“Over the last few years, in one of the fastest-growing cities in America, change has come at a feverish pace to the capital of Texas, with churches demolished, mobile home parks razed and neighborhood haunts replaced with trendy restaurants and luxury apartment complexes…surging prices have created a brewing housing crisis that is reshaping the city of nearly 1 million people, and pushing mostly low-income Black and Latino residents…away from cultural centers, transportation hubs, grocery stores and other amenities that come with urban living…”
Susana Almanza, a longtime activist described the impact of Austin’s growth, “This has become the tale of two Austins…The rich keep building in our neighborhoods and the poor keep getting displaced. It doesn’t end.”
Those being asked to pay the price of the status quo are those who have already been punished by it. They have more than paid their fair share. Yet, those of us who can afford to do more seem stuck in our own wealth and comfort. Stuck so hard that no matter how we answer survey questions about integration, affordable housing, and other programs of social change, we really don’t want those solutions to change our lives. We refuse to pay more taxes. We refuse to risk any discomfort or dislocation in our way of life. We are ready to be lulled by the sweet sounds of politicians telling you that everyone is responsible for their own life and success; that failure is personal and not societal.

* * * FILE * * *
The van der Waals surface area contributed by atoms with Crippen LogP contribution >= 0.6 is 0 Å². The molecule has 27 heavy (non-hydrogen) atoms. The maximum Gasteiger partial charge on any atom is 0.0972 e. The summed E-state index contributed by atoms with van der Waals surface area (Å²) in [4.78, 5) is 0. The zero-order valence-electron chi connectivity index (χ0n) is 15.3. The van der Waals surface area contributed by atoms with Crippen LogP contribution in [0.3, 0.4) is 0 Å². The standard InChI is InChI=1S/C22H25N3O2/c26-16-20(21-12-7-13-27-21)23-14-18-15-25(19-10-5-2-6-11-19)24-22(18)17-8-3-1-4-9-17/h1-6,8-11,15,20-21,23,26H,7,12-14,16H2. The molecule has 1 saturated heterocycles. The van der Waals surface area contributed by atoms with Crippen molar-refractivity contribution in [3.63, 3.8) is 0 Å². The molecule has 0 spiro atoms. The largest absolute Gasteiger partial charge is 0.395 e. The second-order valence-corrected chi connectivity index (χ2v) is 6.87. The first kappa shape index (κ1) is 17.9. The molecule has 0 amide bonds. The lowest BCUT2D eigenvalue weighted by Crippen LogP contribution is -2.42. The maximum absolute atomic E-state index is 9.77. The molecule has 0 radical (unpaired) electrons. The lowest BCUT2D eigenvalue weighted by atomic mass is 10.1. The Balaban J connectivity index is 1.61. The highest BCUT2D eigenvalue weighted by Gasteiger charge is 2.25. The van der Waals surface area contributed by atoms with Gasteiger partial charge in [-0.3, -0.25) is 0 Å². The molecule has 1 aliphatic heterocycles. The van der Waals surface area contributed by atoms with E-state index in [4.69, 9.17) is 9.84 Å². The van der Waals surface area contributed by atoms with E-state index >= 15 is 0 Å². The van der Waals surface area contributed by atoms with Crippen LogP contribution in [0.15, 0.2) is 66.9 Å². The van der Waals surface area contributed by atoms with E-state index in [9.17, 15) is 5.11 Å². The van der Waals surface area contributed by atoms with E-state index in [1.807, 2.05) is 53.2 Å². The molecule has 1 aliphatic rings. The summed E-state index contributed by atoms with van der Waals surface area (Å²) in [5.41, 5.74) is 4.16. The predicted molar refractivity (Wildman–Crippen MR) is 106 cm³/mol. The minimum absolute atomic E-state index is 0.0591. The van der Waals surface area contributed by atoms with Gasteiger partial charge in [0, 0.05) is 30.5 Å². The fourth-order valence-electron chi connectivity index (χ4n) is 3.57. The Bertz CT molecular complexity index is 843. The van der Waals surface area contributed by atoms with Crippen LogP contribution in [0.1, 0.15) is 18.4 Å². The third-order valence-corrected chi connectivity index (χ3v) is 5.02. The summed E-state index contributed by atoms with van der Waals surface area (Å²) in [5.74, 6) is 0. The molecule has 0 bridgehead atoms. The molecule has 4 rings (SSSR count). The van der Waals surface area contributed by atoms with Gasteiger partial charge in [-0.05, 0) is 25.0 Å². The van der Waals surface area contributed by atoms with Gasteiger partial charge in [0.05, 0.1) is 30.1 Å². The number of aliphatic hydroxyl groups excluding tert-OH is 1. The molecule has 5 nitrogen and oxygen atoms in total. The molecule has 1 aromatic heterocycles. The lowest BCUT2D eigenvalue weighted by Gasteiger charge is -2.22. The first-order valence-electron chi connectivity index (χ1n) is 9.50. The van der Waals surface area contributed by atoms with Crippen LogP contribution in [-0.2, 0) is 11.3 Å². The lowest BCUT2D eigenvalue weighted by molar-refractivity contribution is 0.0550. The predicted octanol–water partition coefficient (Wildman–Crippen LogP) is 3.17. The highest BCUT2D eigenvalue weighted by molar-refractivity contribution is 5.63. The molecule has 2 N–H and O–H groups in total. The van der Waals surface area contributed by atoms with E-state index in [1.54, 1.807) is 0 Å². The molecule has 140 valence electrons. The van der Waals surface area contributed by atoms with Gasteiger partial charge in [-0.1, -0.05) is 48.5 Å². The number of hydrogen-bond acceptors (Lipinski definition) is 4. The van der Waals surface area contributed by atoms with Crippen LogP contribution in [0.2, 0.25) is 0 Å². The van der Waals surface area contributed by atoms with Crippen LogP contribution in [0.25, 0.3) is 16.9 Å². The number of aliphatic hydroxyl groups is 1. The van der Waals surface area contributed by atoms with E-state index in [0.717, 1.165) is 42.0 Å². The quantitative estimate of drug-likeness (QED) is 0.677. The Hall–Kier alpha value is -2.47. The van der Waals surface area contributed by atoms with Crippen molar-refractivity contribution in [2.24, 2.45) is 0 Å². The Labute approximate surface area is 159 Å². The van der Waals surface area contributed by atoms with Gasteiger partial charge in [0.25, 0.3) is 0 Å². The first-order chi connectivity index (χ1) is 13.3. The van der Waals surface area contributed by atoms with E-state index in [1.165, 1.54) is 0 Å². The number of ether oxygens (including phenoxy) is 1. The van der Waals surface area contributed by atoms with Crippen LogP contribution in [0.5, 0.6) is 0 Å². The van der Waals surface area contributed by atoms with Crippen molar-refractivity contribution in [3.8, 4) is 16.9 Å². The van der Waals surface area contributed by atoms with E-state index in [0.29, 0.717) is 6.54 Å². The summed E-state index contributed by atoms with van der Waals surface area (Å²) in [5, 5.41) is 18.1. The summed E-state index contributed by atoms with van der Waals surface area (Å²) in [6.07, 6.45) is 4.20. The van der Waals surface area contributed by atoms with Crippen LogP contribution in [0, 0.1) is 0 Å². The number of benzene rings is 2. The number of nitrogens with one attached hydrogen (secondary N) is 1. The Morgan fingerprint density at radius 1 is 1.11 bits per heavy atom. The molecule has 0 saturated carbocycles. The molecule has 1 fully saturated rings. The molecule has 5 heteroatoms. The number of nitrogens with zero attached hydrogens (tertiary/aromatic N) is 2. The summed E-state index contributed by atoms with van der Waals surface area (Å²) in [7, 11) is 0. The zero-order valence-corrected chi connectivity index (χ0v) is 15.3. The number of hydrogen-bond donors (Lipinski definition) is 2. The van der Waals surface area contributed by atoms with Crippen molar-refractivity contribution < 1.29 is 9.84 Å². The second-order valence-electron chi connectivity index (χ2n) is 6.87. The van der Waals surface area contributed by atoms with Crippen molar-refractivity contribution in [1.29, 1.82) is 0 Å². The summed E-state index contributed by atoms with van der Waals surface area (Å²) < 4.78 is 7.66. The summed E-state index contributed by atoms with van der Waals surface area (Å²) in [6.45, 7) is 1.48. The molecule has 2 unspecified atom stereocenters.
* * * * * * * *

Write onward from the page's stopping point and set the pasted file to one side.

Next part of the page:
As long as we are deluded by this false sense of comfort, we are doomed to continue as we have, spiraling down from one crisis to another. And we will be leaving those who have been historically marginalized and ignored falling further and further behind. At some point, they will no longer remain quiet and trusting and we will all suffer from the inevitable fallout.